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The Unknown Ideal (50th Anniversary Edition)

Ayn Rand Nathaniel Branden, Ph.D. Alan Greenspan Robert Hessen



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27 January 1994
The foundations of capitalism are being battered by a flood of altruism, which is the cause of the modern world's collapse. This is the view of Ayn Rand, a view so radically opposed to prevailing attitudes that it constitutes a major philosophic revolution. In this series of essays, she presents her stand on the persecution of big business, the causes of war, the default of conservatism, and the evils of altruism. Here is a challenging new look at modern society by one of the most provocative intellectuals on the American scene.

'One of the most revolutionary and powerful works on capitalism-and on politics-that has ever been published.' - Professor Leonard Peikoff, Barron's magazine This edition includes two articles by Ayn Rand which did not appear in the hardcover edition- The Wreckage of the Consensus,' which presents the Objectivists views on Vietnam and the draft; and Requiem for Man,' an answer to the Papal encyclical Progresso Populorum.
By:   Ayn Rand, Nathaniel Branden, Ph.D., Alan Greenspan, Robert Hessen
Imprint:   Signet
Country of Publication:   Australia
Dimensions:   Height: 171mm,  Width: 105mm,  Spine: 23mm
Weight:   193g
ISBN:   9780451147950
ISBN 10:   0451147952
Pages:   352
Publication Date:   27 January 1994
Audience:   General/trade ,  ELT Advanced
Format:   Paperback
Publisher's Status:   Active

Reviews for Capitalism: The Unknown Ideal (50th Anniversary Edition)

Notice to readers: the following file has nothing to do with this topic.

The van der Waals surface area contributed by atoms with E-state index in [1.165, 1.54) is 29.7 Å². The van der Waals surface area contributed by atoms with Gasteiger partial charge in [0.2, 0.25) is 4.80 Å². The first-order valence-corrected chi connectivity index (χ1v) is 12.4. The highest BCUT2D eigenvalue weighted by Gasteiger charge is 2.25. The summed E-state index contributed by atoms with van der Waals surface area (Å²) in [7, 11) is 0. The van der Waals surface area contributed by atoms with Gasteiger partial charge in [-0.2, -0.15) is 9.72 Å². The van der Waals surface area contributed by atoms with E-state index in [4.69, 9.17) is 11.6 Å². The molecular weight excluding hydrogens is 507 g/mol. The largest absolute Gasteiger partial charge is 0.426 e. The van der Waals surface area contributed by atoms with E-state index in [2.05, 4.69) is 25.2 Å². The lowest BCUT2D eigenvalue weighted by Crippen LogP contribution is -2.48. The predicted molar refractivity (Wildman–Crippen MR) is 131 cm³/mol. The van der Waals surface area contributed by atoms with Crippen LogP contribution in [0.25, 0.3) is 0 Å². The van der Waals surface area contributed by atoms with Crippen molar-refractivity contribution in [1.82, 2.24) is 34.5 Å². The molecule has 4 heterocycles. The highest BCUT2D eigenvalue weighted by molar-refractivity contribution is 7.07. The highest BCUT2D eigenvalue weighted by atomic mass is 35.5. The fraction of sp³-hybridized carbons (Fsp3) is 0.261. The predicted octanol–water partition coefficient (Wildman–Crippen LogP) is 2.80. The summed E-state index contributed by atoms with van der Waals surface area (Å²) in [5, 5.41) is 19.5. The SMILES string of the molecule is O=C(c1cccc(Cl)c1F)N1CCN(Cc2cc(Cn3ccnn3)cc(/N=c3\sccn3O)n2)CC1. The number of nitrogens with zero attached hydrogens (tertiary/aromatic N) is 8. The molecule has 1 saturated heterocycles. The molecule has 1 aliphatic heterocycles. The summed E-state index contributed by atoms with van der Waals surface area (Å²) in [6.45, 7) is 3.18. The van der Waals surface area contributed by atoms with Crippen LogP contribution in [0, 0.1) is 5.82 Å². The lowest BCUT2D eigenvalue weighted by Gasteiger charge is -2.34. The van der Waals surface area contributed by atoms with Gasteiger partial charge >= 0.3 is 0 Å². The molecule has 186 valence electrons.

In these papers collected from her cultist Objectivist News-Letter, the white goddess of laissez-faire capitalism continues the fervent dialogue between herself and those minds most at ease in the 19th century. The super-capitalists of her novels suggest that the return to free enterprise she demands would be something like a gorilla house without bars. Miss Rand herself, while scoring points against the use of violence, the mixed economy of western countries and the communist-ruled regimes of the east, reminds us that nobody reads history as she does (for example, calling the Nazis a socialist movement, an absurd interpretation in the light of events; or tagging Nelson Rockefeller a wrecker of capitalism which is comparable to classifying Al Capone as a gangbuster). After her attack on the statism of current governments, her cry for a radical capitalism is that of a doctor who, having diagnosed the spreading cancer, now hopes for a return to the original tumor. Her followers, such as Nathaniel Branden and Robert Hessen who also contribute essays to this volume, will no doubt disagree. This is for the faithful only - those who flaunt dollar signs rather than sense. (Kirkus Reviews)

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